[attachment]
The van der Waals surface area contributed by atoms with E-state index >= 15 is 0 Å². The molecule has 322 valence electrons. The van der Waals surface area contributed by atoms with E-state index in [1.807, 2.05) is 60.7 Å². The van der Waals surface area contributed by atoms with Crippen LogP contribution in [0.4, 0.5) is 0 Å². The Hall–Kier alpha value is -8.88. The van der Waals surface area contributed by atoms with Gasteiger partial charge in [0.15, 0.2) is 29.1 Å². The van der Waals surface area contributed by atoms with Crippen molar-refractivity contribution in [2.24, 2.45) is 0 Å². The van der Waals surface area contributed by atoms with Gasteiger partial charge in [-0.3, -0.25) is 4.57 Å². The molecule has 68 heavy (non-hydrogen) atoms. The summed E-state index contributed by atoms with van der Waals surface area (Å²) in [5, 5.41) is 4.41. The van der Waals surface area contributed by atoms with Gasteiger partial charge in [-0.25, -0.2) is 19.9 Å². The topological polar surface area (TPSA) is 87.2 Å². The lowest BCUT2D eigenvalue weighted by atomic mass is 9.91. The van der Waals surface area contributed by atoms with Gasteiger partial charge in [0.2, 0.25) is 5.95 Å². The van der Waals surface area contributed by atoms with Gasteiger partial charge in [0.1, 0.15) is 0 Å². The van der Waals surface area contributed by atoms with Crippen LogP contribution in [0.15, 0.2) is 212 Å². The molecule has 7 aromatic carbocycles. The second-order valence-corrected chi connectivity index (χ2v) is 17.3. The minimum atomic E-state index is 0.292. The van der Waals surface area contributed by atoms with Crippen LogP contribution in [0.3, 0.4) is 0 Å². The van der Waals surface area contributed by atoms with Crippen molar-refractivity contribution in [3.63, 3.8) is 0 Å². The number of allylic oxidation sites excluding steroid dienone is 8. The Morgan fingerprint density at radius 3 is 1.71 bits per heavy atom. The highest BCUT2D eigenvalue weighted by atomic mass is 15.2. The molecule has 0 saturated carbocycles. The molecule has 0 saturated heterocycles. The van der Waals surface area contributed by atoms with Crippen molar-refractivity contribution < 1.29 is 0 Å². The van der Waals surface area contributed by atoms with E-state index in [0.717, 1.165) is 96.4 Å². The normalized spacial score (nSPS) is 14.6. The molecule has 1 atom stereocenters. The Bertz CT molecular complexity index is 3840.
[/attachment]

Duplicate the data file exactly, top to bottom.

The van der Waals surface area contributed by atoms with E-state index >= 15 is 0 Å². The molecule has 322 valence electrons. The van der Waals surface area contributed by atoms with E-state index in [1.807, 2.05) is 60.7 Å². The van der Waals surface area contributed by atoms with Crippen LogP contribution in [0.4, 0.5) is 0 Å². The Hall–Kier alpha value is -8.88. The van der Waals surface area contributed by atoms with Gasteiger partial charge in [0.15, 0.2) is 29.1 Å². The van der Waals surface area contributed by atoms with Crippen molar-refractivity contribution in [2.24, 2.45) is 0 Å². The van der Waals surface area contributed by atoms with Gasteiger partial charge in [-0.3, -0.25) is 4.57 Å². The molecule has 68 heavy (non-hydrogen) atoms. The summed E-state index contributed by atoms with van der Waals surface area (Å²) in [5, 5.41) is 4.41. The van der Waals surface area contributed by atoms with Gasteiger partial charge in [-0.25, -0.2) is 19.9 Å². The topological polar surface area (TPSA) is 87.2 Å². The lowest BCUT2D eigenvalue weighted by atomic mass is 9.91. The van der Waals surface area contributed by atoms with Gasteiger partial charge in [0.2, 0.25) is 5.95 Å². The van der Waals surface area contributed by atoms with Gasteiger partial charge in [0.1, 0.15) is 0 Å². The van der Waals surface area contributed by atoms with Crippen LogP contribution in [0.15, 0.2) is 212 Å². The molecule has 7 aromatic carbocycles. The second-order valence-corrected chi connectivity index (χ2v) is 17.3. The minimum atomic E-state index is 0.292. The van der Waals surface area contributed by atoms with Crippen LogP contribution in [0.3, 0.4) is 0 Å². The van der Waals surface area contributed by atoms with Crippen molar-refractivity contribution in [3.63, 3.8) is 0 Å². The number of allylic oxidation sites excluding steroid dienone is 8. The Morgan fingerprint density at radius 3 is 1.71 bits per heavy atom. The highest BCUT2D eigenvalue weighted by atomic mass is 15.2. The molecule has 0 saturated carbocycles. The molecule has 0 saturated heterocycles. The van der Waals surface area contributed by atoms with Crippen molar-refractivity contribution < 1.29 is 0 Å². The van der Waals surface area contributed by atoms with E-state index in [0.717, 1.165) is 96.4 Å². The normalized spacial score (nSPS) is 14.6. The molecule has 1 atom stereocenters. The Bertz CT molecular complexity index is 3840.